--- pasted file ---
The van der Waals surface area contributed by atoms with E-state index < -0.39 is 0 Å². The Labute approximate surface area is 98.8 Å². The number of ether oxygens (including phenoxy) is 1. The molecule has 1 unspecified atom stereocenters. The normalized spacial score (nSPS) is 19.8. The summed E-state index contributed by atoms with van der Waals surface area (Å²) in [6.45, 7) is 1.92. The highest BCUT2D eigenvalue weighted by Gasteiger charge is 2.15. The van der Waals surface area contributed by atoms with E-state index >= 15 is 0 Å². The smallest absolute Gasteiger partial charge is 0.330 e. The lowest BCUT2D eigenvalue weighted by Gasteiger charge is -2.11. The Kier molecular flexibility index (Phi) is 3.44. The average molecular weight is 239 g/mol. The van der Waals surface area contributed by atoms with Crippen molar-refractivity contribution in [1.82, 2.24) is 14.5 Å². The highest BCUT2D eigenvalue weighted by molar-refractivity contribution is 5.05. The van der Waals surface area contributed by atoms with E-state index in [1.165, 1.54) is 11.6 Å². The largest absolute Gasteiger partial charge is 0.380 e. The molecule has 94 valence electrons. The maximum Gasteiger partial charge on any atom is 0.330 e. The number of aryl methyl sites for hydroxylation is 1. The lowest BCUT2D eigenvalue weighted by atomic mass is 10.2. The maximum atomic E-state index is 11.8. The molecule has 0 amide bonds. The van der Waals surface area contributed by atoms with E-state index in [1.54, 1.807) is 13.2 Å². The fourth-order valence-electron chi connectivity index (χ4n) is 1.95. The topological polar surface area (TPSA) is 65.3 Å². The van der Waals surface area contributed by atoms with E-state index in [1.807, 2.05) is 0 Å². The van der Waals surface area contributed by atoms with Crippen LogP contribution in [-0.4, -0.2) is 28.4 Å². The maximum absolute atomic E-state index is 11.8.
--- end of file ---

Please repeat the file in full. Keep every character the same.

The van der Waals surface area contributed by atoms with E-state index < -0.39 is 0 Å². The Labute approximate surface area is 98.8 Å². The number of ether oxygens (including phenoxy) is 1. The molecule has 1 unspecified atom stereocenters. The normalized spacial score (nSPS) is 19.8. The summed E-state index contributed by atoms with van der Waals surface area (Å²) in [6.45, 7) is 1.92. The highest BCUT2D eigenvalue weighted by Gasteiger charge is 2.15. The van der Waals surface area contributed by atoms with E-state index >= 15 is 0 Å². The smallest absolute Gasteiger partial charge is 0.330 e. The lowest BCUT2D eigenvalue weighted by Gasteiger charge is -2.11. The Kier molecular flexibility index (Phi) is 3.44. The average molecular weight is 239 g/mol. The van der Waals surface area contributed by atoms with Crippen molar-refractivity contribution in [1.82, 2.24) is 14.5 Å². The highest BCUT2D eigenvalue weighted by molar-refractivity contribution is 5.05. The van der Waals surface area contributed by atoms with E-state index in [1.165, 1.54) is 11.6 Å². The largest absolute Gasteiger partial charge is 0.380 e. The molecule has 94 valence electrons. The maximum Gasteiger partial charge on any atom is 0.330 e. The number of aryl methyl sites for hydroxylation is 1. The lowest BCUT2D eigenvalue weighted by atomic mass is 10.2. The maximum atomic E-state index is 11.8. The molecule has 0 amide bonds. The van der Waals surface area contributed by atoms with E-state index in [1.54, 1.807) is 13.2 Å². The fourth-order valence-electron chi connectivity index (χ4n) is 1.95. The topological polar surface area (TPSA) is 65.3 Å². The van der Waals surface area contributed by atoms with E-state index in [1.807, 2.05) is 0 Å². The van der Waals surface area contributed by atoms with Crippen LogP contribution in [-0.4, -0.2) is 28.4 Å². The maximum absolute atomic E-state index is 11.8.